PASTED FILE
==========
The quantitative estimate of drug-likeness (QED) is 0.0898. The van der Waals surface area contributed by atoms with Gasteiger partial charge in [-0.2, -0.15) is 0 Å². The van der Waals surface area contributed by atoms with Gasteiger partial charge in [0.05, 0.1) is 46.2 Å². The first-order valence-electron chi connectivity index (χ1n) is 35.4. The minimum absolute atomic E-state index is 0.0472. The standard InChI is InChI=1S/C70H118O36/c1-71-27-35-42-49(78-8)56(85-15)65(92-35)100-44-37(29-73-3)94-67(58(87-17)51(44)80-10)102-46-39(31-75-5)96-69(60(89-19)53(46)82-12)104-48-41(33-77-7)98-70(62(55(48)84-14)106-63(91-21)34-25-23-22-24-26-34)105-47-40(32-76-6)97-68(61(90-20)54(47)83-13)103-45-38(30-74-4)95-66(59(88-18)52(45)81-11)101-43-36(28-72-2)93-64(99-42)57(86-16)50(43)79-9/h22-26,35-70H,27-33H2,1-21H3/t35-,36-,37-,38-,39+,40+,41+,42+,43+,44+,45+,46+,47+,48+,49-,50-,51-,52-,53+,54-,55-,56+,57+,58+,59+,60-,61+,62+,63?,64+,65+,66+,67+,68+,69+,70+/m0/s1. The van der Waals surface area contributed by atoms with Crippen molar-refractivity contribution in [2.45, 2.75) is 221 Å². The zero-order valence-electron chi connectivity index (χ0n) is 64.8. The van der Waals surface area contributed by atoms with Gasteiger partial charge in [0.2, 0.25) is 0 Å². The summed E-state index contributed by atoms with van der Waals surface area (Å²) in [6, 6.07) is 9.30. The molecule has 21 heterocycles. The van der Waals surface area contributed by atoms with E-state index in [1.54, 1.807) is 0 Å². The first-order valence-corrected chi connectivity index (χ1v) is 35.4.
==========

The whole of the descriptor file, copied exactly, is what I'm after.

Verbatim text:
The quantitative estimate of drug-likeness (QED) is 0.0898. The van der Waals surface area contributed by atoms with Gasteiger partial charge in [-0.2, -0.15) is 0 Å². The van der Waals surface area contributed by atoms with Gasteiger partial charge in [0.05, 0.1) is 46.2 Å². The first-order valence-electron chi connectivity index (χ1n) is 35.4. The minimum absolute atomic E-state index is 0.0472. The standard InChI is InChI=1S/C70H118O36/c1-71-27-35-42-49(78-8)56(85-15)65(92-35)100-44-37(29-73-3)94-67(58(87-17)51(44)80-10)102-46-39(31-75-5)96-69(60(89-19)53(46)82-12)104-48-41(33-77-7)98-70(62(55(48)84-14)106-63(91-21)34-25-23-22-24-26-34)105-47-40(32-76-6)97-68(61(90-20)54(47)83-13)103-45-38(30-74-4)95-66(59(88-18)52(45)81-11)101-43-36(28-72-2)93-64(99-42)57(86-16)50(43)79-9/h22-26,35-70H,27-33H2,1-21H3/t35-,36-,37-,38-,39+,40+,41+,42+,43+,44+,45+,46+,47+,48+,49-,50-,51-,52-,53+,54-,55-,56+,57+,58+,59+,60-,61+,62+,63?,64+,65+,66+,67+,68+,69+,70+/m0/s1. The van der Waals surface area contributed by atoms with Crippen molar-refractivity contribution in [2.45, 2.75) is 221 Å². The zero-order valence-electron chi connectivity index (χ0n) is 64.8. The van der Waals surface area contributed by atoms with Gasteiger partial charge in [0.2, 0.25) is 0 Å². The summed E-state index contributed by atoms with van der Waals surface area (Å²) in [6, 6.07) is 9.30. The molecule has 21 heterocycles. The van der Waals surface area contributed by atoms with E-state index in [1.54, 1.807) is 0 Å². The first-order valence-corrected chi connectivity index (χ1v) is 35.4.